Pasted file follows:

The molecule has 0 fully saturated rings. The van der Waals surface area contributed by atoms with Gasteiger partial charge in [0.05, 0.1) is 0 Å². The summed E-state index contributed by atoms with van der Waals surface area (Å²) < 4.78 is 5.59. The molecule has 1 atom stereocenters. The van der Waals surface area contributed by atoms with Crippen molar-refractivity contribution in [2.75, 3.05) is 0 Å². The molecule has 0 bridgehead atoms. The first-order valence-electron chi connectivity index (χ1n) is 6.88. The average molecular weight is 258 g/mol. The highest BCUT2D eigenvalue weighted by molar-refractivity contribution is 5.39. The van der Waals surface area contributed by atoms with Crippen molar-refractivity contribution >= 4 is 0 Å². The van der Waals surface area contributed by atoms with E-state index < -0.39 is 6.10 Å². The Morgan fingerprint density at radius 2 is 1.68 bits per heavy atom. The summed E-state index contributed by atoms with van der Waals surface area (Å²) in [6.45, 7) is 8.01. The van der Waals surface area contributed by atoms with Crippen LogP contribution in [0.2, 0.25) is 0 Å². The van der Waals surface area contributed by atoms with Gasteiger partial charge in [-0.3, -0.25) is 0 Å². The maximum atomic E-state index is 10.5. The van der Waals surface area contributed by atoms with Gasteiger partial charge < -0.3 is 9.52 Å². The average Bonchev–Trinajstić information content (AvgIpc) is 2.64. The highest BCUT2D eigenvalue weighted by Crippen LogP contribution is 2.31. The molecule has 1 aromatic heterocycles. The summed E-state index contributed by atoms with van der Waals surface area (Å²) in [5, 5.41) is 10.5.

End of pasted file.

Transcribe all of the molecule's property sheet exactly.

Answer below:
The molecule has 0 fully saturated rings. The van der Waals surface area contributed by atoms with Gasteiger partial charge in [0.05, 0.1) is 0 Å². The summed E-state index contributed by atoms with van der Waals surface area (Å²) < 4.78 is 5.59. The molecule has 1 atom stereocenters. The van der Waals surface area contributed by atoms with Crippen molar-refractivity contribution in [2.75, 3.05) is 0 Å². The molecule has 0 bridgehead atoms. The first-order valence-electron chi connectivity index (χ1n) is 6.88. The average molecular weight is 258 g/mol. The highest BCUT2D eigenvalue weighted by molar-refractivity contribution is 5.39. The van der Waals surface area contributed by atoms with Crippen molar-refractivity contribution >= 4 is 0 Å². The van der Waals surface area contributed by atoms with E-state index < -0.39 is 6.10 Å². The Morgan fingerprint density at radius 2 is 1.68 bits per heavy atom. The summed E-state index contributed by atoms with van der Waals surface area (Å²) in [6.45, 7) is 8.01. The van der Waals surface area contributed by atoms with Crippen LogP contribution in [0.2, 0.25) is 0 Å². The van der Waals surface area contributed by atoms with Gasteiger partial charge in [-0.3, -0.25) is 0 Å². The maximum atomic E-state index is 10.5. The van der Waals surface area contributed by atoms with Gasteiger partial charge < -0.3 is 9.52 Å². The average Bonchev–Trinajstić information content (AvgIpc) is 2.64. The highest BCUT2D eigenvalue weighted by Crippen LogP contribution is 2.31. The molecule has 1 aromatic heterocycles. The summed E-state index contributed by atoms with van der Waals surface area (Å²) in [5, 5.41) is 10.5.